If you are travelling to Italy in 2019, here are a few ideas of the moment. Places where you can savour the rich culture of the peninsula and immerse yourself in the area’s natural beauty. Buon viaggio!
Italy has so much to offer the visitor in the way of art that people often don’t realise just how varied its landscapes are. So why not spend your holiday exploring some of Italy’s natural parks? It’s a perfect way to enjoy the changing scenery and appreciate its unique environmental heritage.
If it’s a culture-trip you’re after, you’ll be interested to know that this year marks the 500th anniversary of Leonardo Da Vinci’s death. What better excuse to admire his works and awe at his futuristic inventions in his hometown Vinci? Alternatively head to Matera, a remarkable and quite otherworldly town chosen as European Capital of Culture for 2019.
Best places to visit in Italy in 2019
Matera, Capital of Culture 2019
Matera is the main city of the remote southern region of Basilicata, and a hot spot this year in Italy. Perched on the edge of a deep ravine, and surrounded by an arid lunar landscape, in the last few years it has been put firmly on the tourist map and its popularity is only going to increase, with its role as European Capital of Culture for 2019 (see full program on the official site).
The town is well-known for its ‘sassi’, ancient caves excavated inside the rocky hill where the inhabitants of Matera used to live until the 1950s. Today some have been converted into accommodation for the more intrepid tourists.
Matera is an unforgettable sight. In 1993 the town was made a UNESCO World Heritage site, for being “the most outstanding, intact example of a troglodyte settlement in the Mediterranean region”. A visit takes in the ancient dwellings and the ‘chiese rupestri‘ (rock-cut churches) and the old part of town, the upper district, with some beautiful churches and museums where you can immerse yourself in its history and rich traditions.
You can enjoy a private Tour of the Matera Sassi with a local guide, to explore and marvel at the labyrinth of caves and rock-hewn churches. Or join a Matera Walking Tour that gives an introduction to this extraordinary town.
Vinci and Leonardo’s top sites in Italy
This year, Italy and Europe celebrate the 500th anniversary of the death of Leonardo da Vinci, and you could do worse than spending your holidays celebrating his genius.
You should start in Vinci, a hilltop town in central Tuscany where the Leonardo was born in 1452. Here you can explore the fascinating museum dedicated to his many-sided inventions and the house he was born in. Get tickets here.
Viator offers various Tours dedicated to Leonardo, including a full day Tour of his hometown Vinci.
Check out our detailed Leonardo itinerary in Florence & Tuscany.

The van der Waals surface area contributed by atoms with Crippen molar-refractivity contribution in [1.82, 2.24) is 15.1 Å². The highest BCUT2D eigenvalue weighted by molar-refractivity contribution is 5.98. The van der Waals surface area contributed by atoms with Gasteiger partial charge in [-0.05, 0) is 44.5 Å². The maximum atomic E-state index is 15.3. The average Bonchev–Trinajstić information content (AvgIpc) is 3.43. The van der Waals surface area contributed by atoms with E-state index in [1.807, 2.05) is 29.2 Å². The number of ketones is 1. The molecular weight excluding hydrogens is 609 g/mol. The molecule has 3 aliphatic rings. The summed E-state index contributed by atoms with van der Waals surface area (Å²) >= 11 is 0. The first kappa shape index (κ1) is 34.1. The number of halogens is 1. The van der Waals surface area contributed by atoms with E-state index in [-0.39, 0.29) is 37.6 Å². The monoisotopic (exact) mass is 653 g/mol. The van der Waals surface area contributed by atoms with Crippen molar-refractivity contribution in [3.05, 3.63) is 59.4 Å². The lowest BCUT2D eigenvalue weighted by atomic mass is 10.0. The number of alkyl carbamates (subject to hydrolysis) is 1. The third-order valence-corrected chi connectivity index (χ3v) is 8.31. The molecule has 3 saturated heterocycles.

Then it’s time to head to Milan where you can see the world-famous Last Supper fresco at the Santa Maria delle Grazie convent. You can join this popular Milan Walking Tour that includes the tickets to see the Last Supper and skip the line.
Leonardo worked for Ludovico Sforza in Milan for many years, and among his many projects, he planned the colossal equestrian statue, that was never finished. It would have been destined for Palazzo Sforzesco, and today you can admire the reconstruction of this legendary statue outside Milan’s ippodromo. Unfortunately, you can’t browse his manuscripts guarded in the Biblioteca Ambrosiana, but in the Museo della Scienza e Tecnologia in Milan you can see models of his machines that have been built from his designs.
The last stop is Rome, at the Pinacoteca Vaticana. Here you can feast your eyes on one of Leonardo’s astonishing paintings, “San Girolamo Penitente”, which perfectly represents his mature style and mood.
Get off the beaten track! Check out these 3 Small towns in Italy you’ve never heard of.
Explore one of Italy’s Natural Parks
When people think of Italy, people often imagine art cities like Rome, Florence and Venice. But the country also has a diverse range of landscapes and some very beautiful and dramatic national parks.
The Gran Paradiso in Val d’Aosta and Piedmont is Italy’s foremost national Park, created in 1922 from former hunting grounds belonging to the House of Savoy, that ruled over the unified Italy until 1946. It’s mainly a summer destination loved by hikers and walkers that can enjoy its unspoiled mountain scenery, plunging waterfalls, endless valleys and rare wildlife.
Parco Nazionale dello Stelvio – Italy’s largest national park is the gateway from Lombardy to the breathtaking Dolomites, stretching into Trentino Alto Adige. The tallest mountain measures 3,900 meters. You find forests, glaciers, stunning mountain lakes. See more on the official site.
The Parco Nazionale d’Abruzzo, Lazio e Molise is one of Europe’s most important nature reserves. It has a rich landscape of high peaks, thick forests, rivers and lakes, and it’s home to hundreds of species of birds, including the golden eagle, various mammals and reptiles. With its vast and extensive network of paths, hiking and trekking opportunities abound. Check out details on the official site.
Disclaimer: Our site contains affiliate links, and when you book one of the sponsored tours or hotels, we get a small percentage, at no additional cost to you! This helps keep the site going, thank you 🙂